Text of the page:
Former Judge Or Arbitrator
- (a) Except as stated in paragraph (d), a lawyer shall not represent anyone in connection with a matter in which the lawyer participated personally and substantially as a judge, other adjudicative officer, arbitrator or a law clerk to such a person, unless all parties to the proceeding consent after consultation.
- (b) A lawyer shall not negotiate for employment with any person who is involved as a party or as attorney for a party in a matter in which the lawyer is participating personally and substantially as a judge, other adjudicative officer or arbitrator. A lawyer serving as a law clerk to a judge, other adjudicative officer, or arbitrator may negotiate for employment with a party or attorney involved in a matter in which the clerk is participating personally and substantially, but only after the lawyer has notified the judge, other adjudicative officer, or arbitrator.
- (c) If a lawyer is disqualified by paragraph (a), no lawyer in a firm with which that lawyer is associated may knowingly undertake or continue representation in the matter unless:
- (1) the disqualified lawyer is timely screened from any participation in the matter and is apportioned no part of the fee therefrom; and
- (2) written notice is promptly given to the parties and any appropriate tribunal to enable them to ascertain compliance with the provisions of this Rule.
- (d) An arbitrator selected as a partisan of a party in a multimember arbitration panel is not prohibited from subsequently representing that party.
 This Rule generally parallels Rule 1.11. The term "personally and substantially" signifies that a judge who was a member of a multimember court, and thereafter left judicial office to practice law, is not prohibited from representing a client in a matter pending in the court, but in which the former judge did not participate. So also the fact that a former judge exercised administrative responsibility in a court does not prevent the former judge from acting as a lawyer in a matter where the judge had previously exercised remote or incidental administrative responsibility that did not affect the merits. Compare the Comment to Rule 1.11. The term "adjudicative officer" includes such officials as judges pro tempore, referees, special masters, hearing officers and other parajudicial officers, and also lawyers who serve as part-time judges. Compliance Canons A (2), B (2) and C of the Virginia Code of Judicial Conduct provide that a part-time judge, judge pro tempore or retired judge recalled to active service, may not "act as a lawyer in any proceeding in which he served as a judge or in any other proceeding related thereto." Although phrased differently from this Rule, those rules correspond in meaning.
 Like former judges, lawyers who have served as arbitrators, may be asked to represent a client in a matter in which the lawyer participated personally and substantially. This Rule forbids such representation unless all of the parties to the proceedings give their consent after consultation. Other law or codes of ethics governing these roles may impose more stringent standards of personal or imputed disqualification.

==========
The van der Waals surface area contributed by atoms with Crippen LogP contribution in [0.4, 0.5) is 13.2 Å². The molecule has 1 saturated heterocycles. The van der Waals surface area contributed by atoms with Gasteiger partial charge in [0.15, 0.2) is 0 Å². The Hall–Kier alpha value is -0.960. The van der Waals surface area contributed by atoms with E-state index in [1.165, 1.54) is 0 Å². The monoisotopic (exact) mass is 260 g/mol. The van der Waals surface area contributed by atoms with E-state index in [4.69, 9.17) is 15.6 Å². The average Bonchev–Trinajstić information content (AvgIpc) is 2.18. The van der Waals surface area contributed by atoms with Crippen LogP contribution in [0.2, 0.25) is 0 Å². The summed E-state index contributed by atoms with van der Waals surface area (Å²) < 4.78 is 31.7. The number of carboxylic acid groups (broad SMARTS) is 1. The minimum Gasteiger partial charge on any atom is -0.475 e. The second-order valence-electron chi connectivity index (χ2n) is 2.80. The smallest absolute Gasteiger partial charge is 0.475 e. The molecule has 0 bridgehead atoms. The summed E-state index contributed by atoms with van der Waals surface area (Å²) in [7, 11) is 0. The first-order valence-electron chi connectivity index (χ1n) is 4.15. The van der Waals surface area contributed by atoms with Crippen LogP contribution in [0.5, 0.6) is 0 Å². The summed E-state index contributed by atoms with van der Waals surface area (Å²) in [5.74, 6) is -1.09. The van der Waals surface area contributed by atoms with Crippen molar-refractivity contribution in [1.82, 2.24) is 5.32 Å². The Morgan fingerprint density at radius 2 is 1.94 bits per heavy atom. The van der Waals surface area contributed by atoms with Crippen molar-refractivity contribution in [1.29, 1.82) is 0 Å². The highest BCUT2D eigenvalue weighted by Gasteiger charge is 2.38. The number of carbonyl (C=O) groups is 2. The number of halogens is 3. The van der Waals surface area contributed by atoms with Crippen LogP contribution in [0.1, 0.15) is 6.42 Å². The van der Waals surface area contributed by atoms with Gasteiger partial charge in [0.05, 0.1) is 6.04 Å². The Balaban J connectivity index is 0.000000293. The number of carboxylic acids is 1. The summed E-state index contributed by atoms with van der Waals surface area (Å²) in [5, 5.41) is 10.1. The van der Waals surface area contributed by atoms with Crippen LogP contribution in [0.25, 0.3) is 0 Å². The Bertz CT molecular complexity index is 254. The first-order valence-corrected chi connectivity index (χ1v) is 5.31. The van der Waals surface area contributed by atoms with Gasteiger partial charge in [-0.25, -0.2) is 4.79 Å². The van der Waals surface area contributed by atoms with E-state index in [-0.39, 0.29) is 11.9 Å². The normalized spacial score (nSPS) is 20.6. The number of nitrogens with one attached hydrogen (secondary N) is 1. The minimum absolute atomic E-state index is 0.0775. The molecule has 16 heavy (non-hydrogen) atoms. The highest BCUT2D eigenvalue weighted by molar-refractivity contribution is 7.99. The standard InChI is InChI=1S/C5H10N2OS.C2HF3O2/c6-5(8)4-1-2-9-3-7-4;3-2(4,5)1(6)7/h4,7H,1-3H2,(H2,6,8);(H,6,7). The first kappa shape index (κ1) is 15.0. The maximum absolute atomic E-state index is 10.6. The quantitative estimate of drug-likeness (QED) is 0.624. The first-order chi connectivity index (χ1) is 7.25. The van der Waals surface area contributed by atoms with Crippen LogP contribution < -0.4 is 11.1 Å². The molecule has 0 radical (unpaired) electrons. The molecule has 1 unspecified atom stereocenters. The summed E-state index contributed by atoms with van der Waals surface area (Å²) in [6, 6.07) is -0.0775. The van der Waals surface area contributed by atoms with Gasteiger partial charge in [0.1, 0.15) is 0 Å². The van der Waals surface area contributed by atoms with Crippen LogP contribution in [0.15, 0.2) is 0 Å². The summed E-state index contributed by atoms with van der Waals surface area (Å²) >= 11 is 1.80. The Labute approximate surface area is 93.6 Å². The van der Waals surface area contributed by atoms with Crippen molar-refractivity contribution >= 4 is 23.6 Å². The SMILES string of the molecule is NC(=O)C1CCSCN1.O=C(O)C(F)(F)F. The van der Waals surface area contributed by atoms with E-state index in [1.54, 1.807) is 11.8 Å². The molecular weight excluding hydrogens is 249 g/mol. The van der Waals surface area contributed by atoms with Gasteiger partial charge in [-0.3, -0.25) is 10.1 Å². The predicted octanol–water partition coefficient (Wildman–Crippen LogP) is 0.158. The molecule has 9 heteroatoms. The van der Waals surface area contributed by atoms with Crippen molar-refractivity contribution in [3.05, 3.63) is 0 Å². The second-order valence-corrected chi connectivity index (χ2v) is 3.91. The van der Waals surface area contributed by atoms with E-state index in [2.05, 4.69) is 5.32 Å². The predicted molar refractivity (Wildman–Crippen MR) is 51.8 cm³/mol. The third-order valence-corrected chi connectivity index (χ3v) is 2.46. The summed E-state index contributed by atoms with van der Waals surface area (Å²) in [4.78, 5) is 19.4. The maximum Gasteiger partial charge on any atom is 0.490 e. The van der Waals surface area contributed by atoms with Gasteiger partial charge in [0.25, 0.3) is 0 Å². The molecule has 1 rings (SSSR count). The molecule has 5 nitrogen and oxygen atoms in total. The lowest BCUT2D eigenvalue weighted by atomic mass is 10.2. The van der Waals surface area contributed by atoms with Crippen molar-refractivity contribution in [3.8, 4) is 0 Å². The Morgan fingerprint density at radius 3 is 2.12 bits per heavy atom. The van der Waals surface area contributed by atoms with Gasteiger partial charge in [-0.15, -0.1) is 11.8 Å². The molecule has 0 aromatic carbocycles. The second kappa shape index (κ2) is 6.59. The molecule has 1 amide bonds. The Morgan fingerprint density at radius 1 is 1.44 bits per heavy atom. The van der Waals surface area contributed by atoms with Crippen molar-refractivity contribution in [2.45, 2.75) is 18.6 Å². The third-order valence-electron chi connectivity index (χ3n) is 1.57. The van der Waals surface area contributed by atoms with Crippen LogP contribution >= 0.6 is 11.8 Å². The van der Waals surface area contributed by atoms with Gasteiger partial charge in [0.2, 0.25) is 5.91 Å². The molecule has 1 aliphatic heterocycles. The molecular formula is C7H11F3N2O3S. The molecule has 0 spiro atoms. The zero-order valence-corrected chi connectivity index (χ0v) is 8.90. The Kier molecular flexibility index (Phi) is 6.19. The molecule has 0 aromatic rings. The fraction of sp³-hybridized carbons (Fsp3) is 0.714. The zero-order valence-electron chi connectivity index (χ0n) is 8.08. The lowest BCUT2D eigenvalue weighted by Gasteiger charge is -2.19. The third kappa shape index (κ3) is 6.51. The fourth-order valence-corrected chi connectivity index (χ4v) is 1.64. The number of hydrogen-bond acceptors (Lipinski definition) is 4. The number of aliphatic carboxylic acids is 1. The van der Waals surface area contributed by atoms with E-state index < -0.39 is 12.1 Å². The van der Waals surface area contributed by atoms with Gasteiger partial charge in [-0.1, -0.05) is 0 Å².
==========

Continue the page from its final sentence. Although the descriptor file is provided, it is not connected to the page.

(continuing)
Although lawyers who serve as judges and arbitrators do not have information concerning the parties that is protected under Rule 1.6, they typically owe the parties an obligation of confidentiality under law or codes of ethics governing their roles. Thus, paragraph (c) provides that conflicts of the personally disqualified lawyer will be imputed to other lawyers in a law firm unless the conditions of paragraph (c) are met.
 ABA Model Rule Comments not adopted.
 Notice, including a description of the screened lawyer’s representation and of the screening procedures employed, generally should be given as soon as practicable after the need for screening becomes apparent.
Virginia Code Comparison
Paragraph (a) is substantially similar to DR 9-101(A), which provided that a lawyer "shall not accept private employment in a matter upon the merits of which he has acted in a judicial capacity." Paragraph (a) differs, however, in that it is broader in scope and states more specifically the persons to whom it applies. There was no counterpart in the Virginia Code to paragraphs (b), (c) or (d).
With regard to arbitrators and mediators, EC 5-20 stated that "a lawyer [who] has undertaken to act as an impartial arbitrator or mediator ... should not thereafter represent in the dispute any of the parties involved." DR 9-101(A) did not permit a waiver of the disqualification applied to former judges by consent of the parties. However, DR 5-105(C) was similar in effect and could be construed to permit waiver.
The Committee adopted the ABA Model Rule essentially verbatim for former judges and arbitrators since it clearly provides more complete guidance to judicial officials than DR 9-101(A). However, the committee chose not to extend these provisions to mediators and other third-party neutrals, as those roles are distinguishable.
The amendments effective January 1, 2004, in paragraph (c)(1), added the word “timely” between “is” and “screened”; in paragraph (c)(2), added “parties and any” between “the” and “appropriate” and substituted “them” for “it”; added Comments , , .
Updated: October 29, 2009